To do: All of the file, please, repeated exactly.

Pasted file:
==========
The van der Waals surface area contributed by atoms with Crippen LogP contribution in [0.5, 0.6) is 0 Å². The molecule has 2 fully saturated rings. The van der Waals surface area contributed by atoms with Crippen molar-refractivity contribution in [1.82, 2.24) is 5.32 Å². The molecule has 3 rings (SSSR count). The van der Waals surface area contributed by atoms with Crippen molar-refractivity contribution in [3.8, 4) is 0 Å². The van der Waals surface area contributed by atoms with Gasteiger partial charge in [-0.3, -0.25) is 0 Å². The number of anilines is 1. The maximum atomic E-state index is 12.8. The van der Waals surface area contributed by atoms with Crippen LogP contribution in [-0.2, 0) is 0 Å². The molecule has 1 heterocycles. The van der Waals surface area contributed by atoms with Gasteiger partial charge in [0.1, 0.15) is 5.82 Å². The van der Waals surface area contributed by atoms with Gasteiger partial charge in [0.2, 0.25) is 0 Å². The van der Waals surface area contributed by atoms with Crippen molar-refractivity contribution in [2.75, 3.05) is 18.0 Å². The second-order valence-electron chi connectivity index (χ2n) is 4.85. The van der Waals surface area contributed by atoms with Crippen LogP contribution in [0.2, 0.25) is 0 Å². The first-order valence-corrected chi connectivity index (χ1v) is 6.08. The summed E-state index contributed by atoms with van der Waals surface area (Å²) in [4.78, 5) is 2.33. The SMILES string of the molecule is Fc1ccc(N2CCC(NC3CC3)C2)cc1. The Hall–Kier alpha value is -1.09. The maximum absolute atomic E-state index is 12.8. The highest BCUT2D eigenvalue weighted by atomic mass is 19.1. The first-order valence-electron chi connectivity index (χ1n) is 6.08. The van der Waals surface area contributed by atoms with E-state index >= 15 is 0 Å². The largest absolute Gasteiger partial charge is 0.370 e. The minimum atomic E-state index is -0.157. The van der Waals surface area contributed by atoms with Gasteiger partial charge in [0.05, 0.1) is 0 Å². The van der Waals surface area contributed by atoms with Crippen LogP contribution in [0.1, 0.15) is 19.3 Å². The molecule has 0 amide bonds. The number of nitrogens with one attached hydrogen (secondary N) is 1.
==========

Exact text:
The van der Waals surface area contributed by atoms with Crippen LogP contribution in [0.5, 0.6) is 0 Å². The molecule has 2 fully saturated rings. The van der Waals surface area contributed by atoms with Crippen molar-refractivity contribution in [1.82, 2.24) is 5.32 Å². The molecule has 3 rings (SSSR count). The van der Waals surface area contributed by atoms with Crippen molar-refractivity contribution in [3.8, 4) is 0 Å². The van der Waals surface area contributed by atoms with Gasteiger partial charge in [-0.3, -0.25) is 0 Å². The number of anilines is 1. The maximum atomic E-state index is 12.8. The van der Waals surface area contributed by atoms with Crippen LogP contribution in [-0.2, 0) is 0 Å². The molecule has 1 heterocycles. The van der Waals surface area contributed by atoms with Gasteiger partial charge in [0.1, 0.15) is 5.82 Å². The van der Waals surface area contributed by atoms with Gasteiger partial charge in [0.2, 0.25) is 0 Å². The van der Waals surface area contributed by atoms with Crippen molar-refractivity contribution in [2.75, 3.05) is 18.0 Å². The second-order valence-electron chi connectivity index (χ2n) is 4.85. The van der Waals surface area contributed by atoms with Crippen LogP contribution in [0.2, 0.25) is 0 Å². The first-order valence-corrected chi connectivity index (χ1v) is 6.08. The summed E-state index contributed by atoms with van der Waals surface area (Å²) in [4.78, 5) is 2.33. The SMILES string of the molecule is Fc1ccc(N2CCC(NC3CC3)C2)cc1. The Hall–Kier alpha value is -1.09. The maximum absolute atomic E-state index is 12.8. The highest BCUT2D eigenvalue weighted by atomic mass is 19.1. The first-order valence-electron chi connectivity index (χ1n) is 6.08. The van der Waals surface area contributed by atoms with E-state index >= 15 is 0 Å². The largest absolute Gasteiger partial charge is 0.370 e. The minimum atomic E-state index is -0.157. The van der Waals surface area contributed by atoms with Gasteiger partial charge in [0.05, 0.1) is 0 Å². The van der Waals surface area contributed by atoms with Crippen LogP contribution in [0.1, 0.15) is 19.3 Å². The molecule has 0 amide bonds. The number of nitrogens with one attached hydrogen (secondary N) is 1.